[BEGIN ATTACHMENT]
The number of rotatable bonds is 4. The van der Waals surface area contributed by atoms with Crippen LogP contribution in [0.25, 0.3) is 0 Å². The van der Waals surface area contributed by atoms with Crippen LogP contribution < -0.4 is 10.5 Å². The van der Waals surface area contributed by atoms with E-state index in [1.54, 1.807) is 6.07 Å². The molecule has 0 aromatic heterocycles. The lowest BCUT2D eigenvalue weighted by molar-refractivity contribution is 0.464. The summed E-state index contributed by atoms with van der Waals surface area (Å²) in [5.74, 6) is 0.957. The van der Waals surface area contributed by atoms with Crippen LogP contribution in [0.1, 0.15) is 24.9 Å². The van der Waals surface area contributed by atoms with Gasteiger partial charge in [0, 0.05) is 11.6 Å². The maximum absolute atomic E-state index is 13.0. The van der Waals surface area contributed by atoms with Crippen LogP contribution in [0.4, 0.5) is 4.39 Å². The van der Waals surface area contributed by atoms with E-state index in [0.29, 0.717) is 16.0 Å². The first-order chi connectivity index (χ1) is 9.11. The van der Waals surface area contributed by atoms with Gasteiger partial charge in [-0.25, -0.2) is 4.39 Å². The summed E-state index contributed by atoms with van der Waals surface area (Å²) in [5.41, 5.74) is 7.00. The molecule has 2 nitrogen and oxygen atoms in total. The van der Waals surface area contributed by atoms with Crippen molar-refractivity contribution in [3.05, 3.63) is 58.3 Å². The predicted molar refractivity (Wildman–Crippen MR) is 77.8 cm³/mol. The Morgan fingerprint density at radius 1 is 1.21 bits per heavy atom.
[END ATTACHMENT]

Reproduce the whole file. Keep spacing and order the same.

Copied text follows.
The number of rotatable bonds is 4. The van der Waals surface area contributed by atoms with Crippen LogP contribution in [0.25, 0.3) is 0 Å². The van der Waals surface area contributed by atoms with Crippen LogP contribution < -0.4 is 10.5 Å². The van der Waals surface area contributed by atoms with E-state index in [1.54, 1.807) is 6.07 Å². The molecule has 0 aromatic heterocycles. The lowest BCUT2D eigenvalue weighted by molar-refractivity contribution is 0.464. The summed E-state index contributed by atoms with van der Waals surface area (Å²) in [5.74, 6) is 0.957. The van der Waals surface area contributed by atoms with Crippen LogP contribution in [0.1, 0.15) is 24.9 Å². The van der Waals surface area contributed by atoms with Gasteiger partial charge in [0, 0.05) is 11.6 Å². The maximum absolute atomic E-state index is 13.0. The van der Waals surface area contributed by atoms with Crippen LogP contribution in [0.4, 0.5) is 4.39 Å². The van der Waals surface area contributed by atoms with E-state index in [0.29, 0.717) is 16.0 Å². The first-order chi connectivity index (χ1) is 9.11. The van der Waals surface area contributed by atoms with Gasteiger partial charge in [-0.25, -0.2) is 4.39 Å². The summed E-state index contributed by atoms with van der Waals surface area (Å²) in [5.41, 5.74) is 7.00. The molecule has 2 nitrogen and oxygen atoms in total. The van der Waals surface area contributed by atoms with Crippen molar-refractivity contribution in [3.05, 3.63) is 58.3 Å². The predicted molar refractivity (Wildman–Crippen MR) is 77.8 cm³/mol. The Morgan fingerprint density at radius 1 is 1.21 bits per heavy atom.